Roughly four years ago, Wahkon received blacktopping work from the highway department, adding a center-turn lane down the center of the city’s main thoroughfare, Hwy. 27. In the coming years, that road layout could see major changes. At the regular Wahkon City Council meeting held Feb. 8, Dave Blommel, with Short Elliot Hendrickson, Inc., presented the council with a new option for the road, which could be implemented by 2024 or 2025.
As shown in Blommel’s diagram for the new proposed design, Hwy 27’s center turn lane. “MnDOT doesn’t feel the traffic warrants a center turn lane,” Blommel explained. “I know we’ve had discussions about it in the past, but this is their preferred option.” The goal of this narrowing of the roadway, Blommel said, would be to slow traffic down and draw more attention to people turning. In a conversation with the Messenger after the meeting, city clerk Karrie Roeschlein indicated that slower traffic would also draw more the attention of passersby to Wahkon’s businesses and community.
In turn, Blommel added, the new proposed layout would allow for larger concrete blocks in front of businesses, which would allow for a bike path, greenery, benches, and picnic tables beside the current sidewalk space. “That’s the trade-off,” Blommel said. “We’ve got more amenities for pedestrians, but we’re losing the center left turn.” Mayor Ronda Bjornson observed that the added concrete area could give local businesses more space to work with, if there was a continued need for outdoor dining space. Roeschlein also noted that the proposed layout was inspired by the current highway layout in the city of Glenwood.
Maintenance manager Jake Weinreich asked how much parking space the new layout would provide, and Blommel clarified that parking space was slightly reduced in this design, to about a 10-foot block. “The central office of MnDOT shot down our idea for 12-foot parking,” Blommel said.
MnDOT would be able to provide an in-town demonstration this spring, providing a temporary construction simulating the proposed layout, Blommel said. Following this demonstration, the council would need to hold a public hearing on the layout, and then they could approve their final decision for the layout.
“I like this model, personally,” said Bjornson, adding that Isle’s layout had no issues without a center-turn lane. Roeschlein also drew attention to bump-outs on the new sidewalk layout, which would help make pedestrians more visible. “It seems like the DOT is really bending over backwards for us,” Roeschlien added, “trying to accommodate extra workshops, meetings and discussion.”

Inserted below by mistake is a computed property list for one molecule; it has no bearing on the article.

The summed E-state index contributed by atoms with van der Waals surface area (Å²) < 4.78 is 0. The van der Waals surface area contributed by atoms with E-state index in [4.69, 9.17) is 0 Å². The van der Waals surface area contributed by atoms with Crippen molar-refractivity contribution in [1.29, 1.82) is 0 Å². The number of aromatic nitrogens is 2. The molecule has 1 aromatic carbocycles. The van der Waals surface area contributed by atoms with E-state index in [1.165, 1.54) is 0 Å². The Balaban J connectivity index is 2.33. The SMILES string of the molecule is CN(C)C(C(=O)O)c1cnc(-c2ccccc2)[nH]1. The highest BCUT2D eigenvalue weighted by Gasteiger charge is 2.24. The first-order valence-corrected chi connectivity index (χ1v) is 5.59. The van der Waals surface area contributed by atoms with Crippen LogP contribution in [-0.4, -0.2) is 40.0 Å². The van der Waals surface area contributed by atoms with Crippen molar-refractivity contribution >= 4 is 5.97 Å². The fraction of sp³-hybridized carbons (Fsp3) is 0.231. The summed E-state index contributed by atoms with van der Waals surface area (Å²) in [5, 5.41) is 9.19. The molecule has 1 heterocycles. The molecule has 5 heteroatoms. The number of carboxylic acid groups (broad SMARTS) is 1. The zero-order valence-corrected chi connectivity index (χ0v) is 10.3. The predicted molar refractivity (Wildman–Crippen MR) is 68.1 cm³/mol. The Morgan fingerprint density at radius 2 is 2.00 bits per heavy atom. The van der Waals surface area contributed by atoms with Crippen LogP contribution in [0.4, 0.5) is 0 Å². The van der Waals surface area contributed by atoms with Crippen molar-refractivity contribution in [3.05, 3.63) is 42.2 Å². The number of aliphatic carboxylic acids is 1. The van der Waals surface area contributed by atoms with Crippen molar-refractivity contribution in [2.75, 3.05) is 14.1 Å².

Councilor Tony Button indicated a space near the northern end of town, just south of the Veteran’s Park. While the space was undeveloped under the current proposed layout, Button suggested it could be put to use for boat parking. “I think we should give that some thought,” he said, “before that goes back to being green space.”
Button also asked about how the curve coming into town from the south would be changed under the new layout. Blommel said that the shoulders would be widened and some of the elevation would be eliminated. “We are trying to make it less of a racetrack curve. “We are trying to make drivers a little more uncomfortable along that curve,” he stated. “In my world, an uncomfortable driver is a slow, cautious driver, so that’s a plus.”
Button further asked about the timing of the project, noting that it had been in the works for over eight years. Blommel indicated that there was a chance that, if the project wasn’t implemented by 2024, it could be delayed to 2025. However, Roeschlein added that this would align the project with other developments and amenities for the City along the Soo Line trail. In turn, this would allow for easier cash flow for both projects.
Blommel’s letter to the council indicates that City costs associated with the project are still a work in progress, but an application through the Transportation Alternatives Grant program had been submitted, which would cover 70% of the cost of pedestrian amenities, lighting, and enhanced crosswalks. Data from a presentation given to the council on Thursday, Feb. 10, shows that eligible costs covered by the grant totalled $437,851, with a 20% matching contribution of $106,963 from the City. As the funds would be available in 2025, Blommel added there would be a cost savings if the project was delayed until that time.